The upper disc has the larger holes, but I shall probably drill a lot more than this.
The lower base has doors which can be opened and closed, and there is a yellow filing tray which will catch the crumbling compost. The aluminium bars are necessary because of the 200 kg of soil which will live above this disk. The tray can be slid out to retrieve compost and then to return to the bottom of the barrel . There is also a sliding panel to allow the central compost flu to be dumped into the filing tray. 
Now I begin the tough and tedious process of cutting 30 holes into the side of the upper barrel. These are spaced at 36° intervals around the circuit.
The first few take the longest, and I start off using a jigsaw cutter.I am making progress and I use a large drillbit to get the jigsaw cutting started.
I tried cutting out a few with heavy duty metal scissors, but this took too long. The quickest method by far was using an angle grinder with a diamond cutting blade. The first cuts are treated as straight cuts, and then I can use metal cutting scissors to modify them or form them into a curve. With the diamond blade angle grinder it is quick but is incredibly dangerous, the slightest misjudgements and you can cut through and ruin the barrel. The blade is designed to cut through concrete paving stones and bricks, so thin plastic is instantly cut.
Now, using rigid but flexible rubber sheeting I am able to cut these out using a template and rivet them to the holes. All riveting throughout is 4.8 mm, and where the rivet is at risk of pulling out, I have used stainless steel washers.
It takes about 15 minutes per hole to cut out the rubber and to rivet and there is still more work to be done to fit a rear rubber on the inside of the barrel. As the work progresses, I work out a way to do the rear rubber and the front rubber with the same set of rivets, which is more economical with time and with fastenings.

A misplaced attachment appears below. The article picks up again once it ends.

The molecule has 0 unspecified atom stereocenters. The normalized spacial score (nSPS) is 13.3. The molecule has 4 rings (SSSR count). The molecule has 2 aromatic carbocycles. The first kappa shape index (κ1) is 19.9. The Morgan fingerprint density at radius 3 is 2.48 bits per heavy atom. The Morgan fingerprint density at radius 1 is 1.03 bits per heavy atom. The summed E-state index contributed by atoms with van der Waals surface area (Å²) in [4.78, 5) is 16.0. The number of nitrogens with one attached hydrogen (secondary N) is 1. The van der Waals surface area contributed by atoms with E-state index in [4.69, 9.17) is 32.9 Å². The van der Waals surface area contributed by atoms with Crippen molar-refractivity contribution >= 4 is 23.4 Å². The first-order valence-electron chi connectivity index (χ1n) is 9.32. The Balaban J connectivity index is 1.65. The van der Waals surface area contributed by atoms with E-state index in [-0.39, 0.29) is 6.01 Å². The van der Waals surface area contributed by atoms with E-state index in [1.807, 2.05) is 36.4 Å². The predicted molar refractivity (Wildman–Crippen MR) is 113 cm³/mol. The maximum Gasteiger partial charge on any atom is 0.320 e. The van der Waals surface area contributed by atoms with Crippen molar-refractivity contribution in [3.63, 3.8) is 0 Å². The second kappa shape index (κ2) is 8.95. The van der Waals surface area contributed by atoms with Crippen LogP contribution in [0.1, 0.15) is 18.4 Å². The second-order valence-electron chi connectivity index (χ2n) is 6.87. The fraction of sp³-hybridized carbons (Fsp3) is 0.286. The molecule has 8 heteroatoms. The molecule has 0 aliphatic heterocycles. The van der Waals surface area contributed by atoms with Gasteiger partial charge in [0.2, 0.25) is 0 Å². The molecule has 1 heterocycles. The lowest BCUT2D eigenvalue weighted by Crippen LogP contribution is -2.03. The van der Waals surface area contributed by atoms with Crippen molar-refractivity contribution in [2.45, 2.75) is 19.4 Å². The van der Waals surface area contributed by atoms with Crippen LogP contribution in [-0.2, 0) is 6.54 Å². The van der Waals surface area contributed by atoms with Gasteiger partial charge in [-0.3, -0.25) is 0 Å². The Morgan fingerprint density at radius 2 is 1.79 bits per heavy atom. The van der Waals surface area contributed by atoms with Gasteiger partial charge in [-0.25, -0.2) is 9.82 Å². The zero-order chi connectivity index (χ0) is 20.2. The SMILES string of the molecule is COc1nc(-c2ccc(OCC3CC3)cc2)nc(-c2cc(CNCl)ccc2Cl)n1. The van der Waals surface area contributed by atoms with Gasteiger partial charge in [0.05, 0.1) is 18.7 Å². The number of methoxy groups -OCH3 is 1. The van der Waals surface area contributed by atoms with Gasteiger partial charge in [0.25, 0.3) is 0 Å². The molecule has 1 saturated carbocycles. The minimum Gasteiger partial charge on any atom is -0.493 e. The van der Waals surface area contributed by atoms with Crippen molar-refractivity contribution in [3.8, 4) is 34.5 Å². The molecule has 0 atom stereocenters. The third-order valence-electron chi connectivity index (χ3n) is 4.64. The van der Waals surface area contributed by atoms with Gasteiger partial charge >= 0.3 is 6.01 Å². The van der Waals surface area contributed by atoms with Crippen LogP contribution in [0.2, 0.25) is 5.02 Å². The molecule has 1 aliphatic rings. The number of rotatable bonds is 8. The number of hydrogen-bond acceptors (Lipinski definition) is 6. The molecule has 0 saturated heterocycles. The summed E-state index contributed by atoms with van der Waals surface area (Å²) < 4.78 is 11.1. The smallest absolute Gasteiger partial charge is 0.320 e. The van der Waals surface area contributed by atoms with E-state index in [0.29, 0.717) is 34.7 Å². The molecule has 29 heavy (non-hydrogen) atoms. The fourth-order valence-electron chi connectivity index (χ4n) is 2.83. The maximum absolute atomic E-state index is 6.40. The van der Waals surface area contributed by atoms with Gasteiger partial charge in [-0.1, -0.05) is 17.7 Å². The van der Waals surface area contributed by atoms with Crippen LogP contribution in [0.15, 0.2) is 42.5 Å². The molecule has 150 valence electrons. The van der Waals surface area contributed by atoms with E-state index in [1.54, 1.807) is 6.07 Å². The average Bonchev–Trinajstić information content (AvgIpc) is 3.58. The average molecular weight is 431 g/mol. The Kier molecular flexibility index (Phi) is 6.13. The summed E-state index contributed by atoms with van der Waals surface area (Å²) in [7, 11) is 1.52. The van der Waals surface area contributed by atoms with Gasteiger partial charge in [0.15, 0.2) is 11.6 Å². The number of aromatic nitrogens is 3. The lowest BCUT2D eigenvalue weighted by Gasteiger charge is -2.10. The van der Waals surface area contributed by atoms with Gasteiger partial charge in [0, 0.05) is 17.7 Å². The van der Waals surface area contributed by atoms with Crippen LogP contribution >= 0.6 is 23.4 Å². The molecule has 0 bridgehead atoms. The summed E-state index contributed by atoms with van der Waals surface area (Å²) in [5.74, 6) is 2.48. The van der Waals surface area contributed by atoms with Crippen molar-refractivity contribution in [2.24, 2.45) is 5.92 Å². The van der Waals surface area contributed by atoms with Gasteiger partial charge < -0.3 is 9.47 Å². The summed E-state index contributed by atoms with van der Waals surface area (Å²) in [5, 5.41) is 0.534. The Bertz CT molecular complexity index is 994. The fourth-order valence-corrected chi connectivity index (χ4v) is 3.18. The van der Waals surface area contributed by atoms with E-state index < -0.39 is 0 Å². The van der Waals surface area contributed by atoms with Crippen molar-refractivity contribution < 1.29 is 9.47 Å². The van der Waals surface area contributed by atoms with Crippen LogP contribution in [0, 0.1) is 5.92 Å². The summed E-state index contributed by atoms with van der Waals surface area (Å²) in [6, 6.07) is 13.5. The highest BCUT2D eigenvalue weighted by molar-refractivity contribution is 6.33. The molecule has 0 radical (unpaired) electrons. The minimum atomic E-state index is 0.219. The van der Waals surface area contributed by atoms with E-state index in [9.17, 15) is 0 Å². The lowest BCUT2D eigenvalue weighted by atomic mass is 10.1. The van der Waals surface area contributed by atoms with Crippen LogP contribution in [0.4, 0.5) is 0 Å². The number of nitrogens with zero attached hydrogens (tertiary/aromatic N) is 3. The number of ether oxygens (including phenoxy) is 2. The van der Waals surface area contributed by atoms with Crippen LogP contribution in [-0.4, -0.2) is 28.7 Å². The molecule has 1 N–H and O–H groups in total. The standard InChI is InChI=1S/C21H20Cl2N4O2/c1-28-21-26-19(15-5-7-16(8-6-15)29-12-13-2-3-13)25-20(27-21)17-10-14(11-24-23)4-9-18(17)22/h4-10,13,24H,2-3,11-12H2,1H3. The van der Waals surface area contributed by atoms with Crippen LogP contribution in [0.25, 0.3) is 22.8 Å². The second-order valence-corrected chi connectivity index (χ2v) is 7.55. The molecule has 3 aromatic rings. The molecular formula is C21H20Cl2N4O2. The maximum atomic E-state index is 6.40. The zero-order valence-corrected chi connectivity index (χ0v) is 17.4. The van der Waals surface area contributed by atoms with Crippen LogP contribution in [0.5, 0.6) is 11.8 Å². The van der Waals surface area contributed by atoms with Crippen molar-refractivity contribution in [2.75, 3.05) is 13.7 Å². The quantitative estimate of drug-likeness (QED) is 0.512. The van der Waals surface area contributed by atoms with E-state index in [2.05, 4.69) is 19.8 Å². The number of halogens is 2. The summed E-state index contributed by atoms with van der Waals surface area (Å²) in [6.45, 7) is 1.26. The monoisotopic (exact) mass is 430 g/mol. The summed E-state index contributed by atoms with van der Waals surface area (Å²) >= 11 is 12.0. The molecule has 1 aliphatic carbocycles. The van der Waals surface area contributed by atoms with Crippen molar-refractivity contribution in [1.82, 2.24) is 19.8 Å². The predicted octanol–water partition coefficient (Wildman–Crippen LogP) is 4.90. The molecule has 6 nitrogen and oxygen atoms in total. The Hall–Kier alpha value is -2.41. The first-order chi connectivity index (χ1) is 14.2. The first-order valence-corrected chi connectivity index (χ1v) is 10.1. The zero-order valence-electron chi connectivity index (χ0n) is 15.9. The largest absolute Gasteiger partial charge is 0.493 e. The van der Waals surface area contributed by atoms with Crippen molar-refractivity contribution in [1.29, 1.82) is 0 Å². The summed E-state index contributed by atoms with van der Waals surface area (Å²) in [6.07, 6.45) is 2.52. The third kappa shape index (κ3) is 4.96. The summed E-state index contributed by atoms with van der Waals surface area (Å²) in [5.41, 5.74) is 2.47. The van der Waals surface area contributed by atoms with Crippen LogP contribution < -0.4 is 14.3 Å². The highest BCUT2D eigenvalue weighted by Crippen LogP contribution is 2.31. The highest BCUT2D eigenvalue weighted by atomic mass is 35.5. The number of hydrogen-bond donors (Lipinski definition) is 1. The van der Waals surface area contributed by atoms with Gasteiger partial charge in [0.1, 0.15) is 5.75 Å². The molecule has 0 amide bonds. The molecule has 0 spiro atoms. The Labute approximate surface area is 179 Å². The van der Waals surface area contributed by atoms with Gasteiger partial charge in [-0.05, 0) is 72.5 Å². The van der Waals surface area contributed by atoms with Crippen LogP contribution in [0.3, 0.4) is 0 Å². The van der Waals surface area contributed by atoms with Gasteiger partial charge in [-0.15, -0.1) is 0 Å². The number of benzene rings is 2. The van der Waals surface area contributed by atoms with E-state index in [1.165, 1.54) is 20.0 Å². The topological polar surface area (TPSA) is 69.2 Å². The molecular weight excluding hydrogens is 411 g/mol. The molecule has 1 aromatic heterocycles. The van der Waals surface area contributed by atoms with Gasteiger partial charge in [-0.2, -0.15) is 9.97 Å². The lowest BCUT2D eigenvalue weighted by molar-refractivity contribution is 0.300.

The top edge of each hole is formed into a much more pronounced parabolic curve.
Now, the upper part of the barrel is complete and it needs to be connected to the lower part. For some reason, I did not record any photos of the process of joining the other barrel to the lower barrel but this was done with surplus green barrel wall material and finished off with grey mastic. 
There is no significant downward load on the walls of the barrel, because the weight of the soil is entirely carried by the polycarbonate disk inside. This weight is transferred to the aluminium brackets which are then finally transferred to the barrel wall.

Setting it up in the garden
In this photo, the barrel has been filled to the top with a mixture of Perlite, horse manure, and potting compost in one third equal proportions. They are mixed in a barrow, formed into a slurry with water, and poured into the barrel. Then each pocket has individually been topped up to its surface and has been planted with seedlings.

Building one of these in December is not likely to produce massively good results until next spring. However, I have tried planting it with some Pak Choy, Kale, and Rocket, all of which are capable of growing in the cold weather. The idea of the revolving system is to allow the plants to get a fair share of sunlight, and to allow me to stand on the concrete doing maintenance instead of walking round the barrel on the grass.